Restructuring Ghana’s external debt may now be hard to avoid, despite the current government’s reluctance to touch sovereign Eurobonds in such a potential exercise, according to several market participants interviewed by the Singapore-based financial research firm, REDD Intelligence.
“Ghana is a country that promises a lot but is still underperforming; the government has been unable to turn the economy around,” he said in his latest report on Ghana.
Mark Bohlund, senior analyst at REDD Intelligence, first highlighted the likely need for Ghana’s sovereign debt restructuring in October 2021, but general market talk about its inevitability only intensified. over the past month after the country formally approached the International Monetary Fund (IMF) for assistance.
In the latest REDD CEEMEA podcast, the research firm’s team discussed Ghana’s growing debt situation and the challenges of including domestic debt in any potential restructuring, and looked at collective action clauses in Ghana’s sovereign Eurobonds.
“After several months of hoping the country would be able to increase its revenue streams and tighten fiscal policy to avert an impending balance of payments crisis, most international investors are now reluctantly assessing the timing and format. potentials of an expected debt exercise. The next key step will be a debt sustainability assessment by the IMF, which is expected by the end of 2022 or early 2023, and will help determine whether the country has a liquidity or debt sustainability problem. debt, agreed two sovereign strategists and the fund. administrator”.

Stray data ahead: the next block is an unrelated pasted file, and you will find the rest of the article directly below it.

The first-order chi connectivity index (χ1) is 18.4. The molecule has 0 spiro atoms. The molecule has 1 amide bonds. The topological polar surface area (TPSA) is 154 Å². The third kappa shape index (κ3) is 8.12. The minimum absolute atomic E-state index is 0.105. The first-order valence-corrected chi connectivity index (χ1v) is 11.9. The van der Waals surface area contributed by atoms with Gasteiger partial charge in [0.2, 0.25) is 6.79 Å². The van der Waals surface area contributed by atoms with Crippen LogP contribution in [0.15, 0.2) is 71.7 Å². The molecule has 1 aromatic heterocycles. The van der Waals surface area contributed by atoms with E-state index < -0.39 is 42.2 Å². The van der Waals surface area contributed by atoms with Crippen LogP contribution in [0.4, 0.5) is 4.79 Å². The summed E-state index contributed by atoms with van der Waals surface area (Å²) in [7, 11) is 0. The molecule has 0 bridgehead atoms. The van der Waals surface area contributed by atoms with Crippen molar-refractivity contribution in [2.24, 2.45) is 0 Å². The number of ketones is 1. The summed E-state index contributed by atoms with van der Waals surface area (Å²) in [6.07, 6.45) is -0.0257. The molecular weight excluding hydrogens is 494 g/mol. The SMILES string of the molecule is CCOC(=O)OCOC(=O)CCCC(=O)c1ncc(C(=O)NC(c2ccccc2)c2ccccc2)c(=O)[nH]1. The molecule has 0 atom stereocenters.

He added that “the market consensus is that the African nation [Ghana] unlikely to regain market access any time soon, with or without an IMF program. With just over $7 billion in total international reserves and no major external debt repayments until 2025, Ghana likely has up to 12 months before running out of cash, all three agreed.
In addition, REDD Intelligence said an IMF economic program could take place in the first quarter of 2023, as the country has to pay billion-dollar Eurobond coupons a year for the next few years.
Liquidity or solvency problem?
The REDD intelligence market strategist said the country needs to adopt two main scenarios.
In the first scenario, the country has a liquidity problem and therefore discussions on the IMF program will then focus on generating a primary surplus, restoring macro-stability and resuming access. to market by 2025, when $1.5 billion of Eurobond maturities are due.
In the second scenario of Ghana having a solvency problem, the strategist expected prolonged restructuring – either through the G20 Common Framework, similar to Chad, Ethiopia and Zambia, or a classic default , similar to Sri Lanka.
In its July 2021 Article IV on Ghana, the IMF stated that public debt is sustainable as long as the authorities’ medium-term consolidation plan is implemented in a rigorous and credible manner to improve the primary balance, place the debt on a downward trajectory and guarantee market access. .
“I expect a more classic default scenario with a trigger as early as Q1 2023,” the strategist said.
According to this strategist, the IMF could still engage in program discussions and approve a program as part of its lending policy in the event of arrears.
This would require Ghana to stay up to date on its multilateral commitments, while negotiations with the private sector should be in good faith, but will likely be protracted.